Reasons patients with a positive fecal occult blood test result do not undergo complete diagnostic evaluation.


Journal Article

PURPOSE: Screening for fecal occult blood reduces colorectal cancer mortality by identifying patients with positive results for complete diagnostic evaluation (CDE). CDE rates are suboptimal, however. We sought to determine common reasons for nonperformance of a CDE as recorded by the primary care physician. METHODS: We undertook a descriptive analysis of reasons reported by physicians for nonperformance of CDE in a nested sample of patients with positive fecal occult blood test (FOBT) results from a randomized controlled trial designed to evaluate the impact of a physician intervention (CDE reminder-feedback and educational outreach) on recommendation and performance rates in primary care practices. Inspection of administrative data for 1,468 patients with positive results showed that 661 (45%) did not undergo CDE. We reviewed patient follow-up forms, which were completed by physicians for patients who did not have a CDE, to identify reasons for nonperformance. RESULTS: Nonperformance of CDE was due to physician decision for 217 patients (33%). In 123 patients (19%), reasons for nonperformance were compatible with the guidelines, and in 94 patients (14%), they were not. Reasons wholly or partially due to factors other than physician decision were noted in 212 patients (32%); physician action was considered to be appropriate in these patients. For the 232 patients (35%) without a clearly documented reason for CDE nonperformance, the appropriateness of the physicians' action could not be determined. CONCLUSIONS: Decision making by primary care physicians had a major effect on nonperformance of CDE after a positive FOBT result. Colorectal cancer screening programs should include guidance for physicians about when a CDE should and should not be performed.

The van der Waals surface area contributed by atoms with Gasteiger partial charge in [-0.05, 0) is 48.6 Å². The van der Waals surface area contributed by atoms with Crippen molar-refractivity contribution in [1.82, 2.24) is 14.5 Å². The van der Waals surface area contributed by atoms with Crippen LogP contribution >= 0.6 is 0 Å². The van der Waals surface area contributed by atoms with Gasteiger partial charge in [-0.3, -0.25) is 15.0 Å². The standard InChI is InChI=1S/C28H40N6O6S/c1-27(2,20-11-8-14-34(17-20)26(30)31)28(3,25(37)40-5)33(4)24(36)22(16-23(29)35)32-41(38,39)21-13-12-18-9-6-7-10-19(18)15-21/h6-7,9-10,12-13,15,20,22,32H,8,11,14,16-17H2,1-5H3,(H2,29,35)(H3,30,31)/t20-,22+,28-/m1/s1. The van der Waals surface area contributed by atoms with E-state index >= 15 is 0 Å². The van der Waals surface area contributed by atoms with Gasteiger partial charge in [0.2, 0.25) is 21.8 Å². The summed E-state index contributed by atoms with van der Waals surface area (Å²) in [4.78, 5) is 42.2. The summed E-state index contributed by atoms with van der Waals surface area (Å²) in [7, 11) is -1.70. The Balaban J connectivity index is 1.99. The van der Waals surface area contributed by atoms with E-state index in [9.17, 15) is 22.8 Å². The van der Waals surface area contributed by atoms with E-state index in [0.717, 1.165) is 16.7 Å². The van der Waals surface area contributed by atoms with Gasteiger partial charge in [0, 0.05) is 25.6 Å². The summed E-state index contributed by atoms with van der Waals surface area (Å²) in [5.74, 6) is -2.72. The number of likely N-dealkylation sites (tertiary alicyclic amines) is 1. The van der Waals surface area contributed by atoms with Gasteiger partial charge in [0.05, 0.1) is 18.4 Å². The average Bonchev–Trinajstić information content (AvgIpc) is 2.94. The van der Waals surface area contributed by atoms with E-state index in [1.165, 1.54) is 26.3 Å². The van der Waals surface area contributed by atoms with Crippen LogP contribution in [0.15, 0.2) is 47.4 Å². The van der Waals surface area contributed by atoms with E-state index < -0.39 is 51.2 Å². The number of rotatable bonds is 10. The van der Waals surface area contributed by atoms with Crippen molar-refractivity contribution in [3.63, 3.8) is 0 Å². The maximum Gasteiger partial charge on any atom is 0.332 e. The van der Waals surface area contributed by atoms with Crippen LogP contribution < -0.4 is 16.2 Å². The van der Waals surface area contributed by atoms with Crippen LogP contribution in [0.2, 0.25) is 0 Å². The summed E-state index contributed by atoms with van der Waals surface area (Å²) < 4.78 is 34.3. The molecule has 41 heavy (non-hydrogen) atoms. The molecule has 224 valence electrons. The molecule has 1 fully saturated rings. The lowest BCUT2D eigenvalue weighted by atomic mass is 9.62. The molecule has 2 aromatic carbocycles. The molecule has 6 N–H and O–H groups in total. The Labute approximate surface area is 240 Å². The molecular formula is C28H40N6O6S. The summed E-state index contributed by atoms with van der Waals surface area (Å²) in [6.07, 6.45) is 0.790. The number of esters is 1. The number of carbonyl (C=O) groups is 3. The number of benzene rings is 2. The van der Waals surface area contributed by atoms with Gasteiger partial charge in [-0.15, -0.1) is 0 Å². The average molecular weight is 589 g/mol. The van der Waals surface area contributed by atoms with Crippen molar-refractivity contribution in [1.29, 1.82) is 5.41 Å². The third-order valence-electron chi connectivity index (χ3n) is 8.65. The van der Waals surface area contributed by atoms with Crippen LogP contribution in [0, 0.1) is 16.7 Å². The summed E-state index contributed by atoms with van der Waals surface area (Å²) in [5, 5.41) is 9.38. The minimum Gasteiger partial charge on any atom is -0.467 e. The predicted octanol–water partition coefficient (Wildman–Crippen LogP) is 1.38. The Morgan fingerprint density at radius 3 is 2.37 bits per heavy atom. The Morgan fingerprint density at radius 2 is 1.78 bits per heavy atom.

Full Text

Cited Authors

  • Jimbo, M; Myers, RE; Meyer, B; Hyslop, T; Cocroft, J; Turner, BJ; Weinberg, DS

Published Date

  • January 2009

Published In

Volume / Issue

  • 7 / 1

Start / End Page

  • 11 - 16

PubMed ID

  • 19139444

Pubmed Central ID

  • 19139444

Electronic International Standard Serial Number (EISSN)

  • 1544-1717

Digital Object Identifier (DOI)

  • 10.1370/afm.906


  • eng

Conference Location

  • United States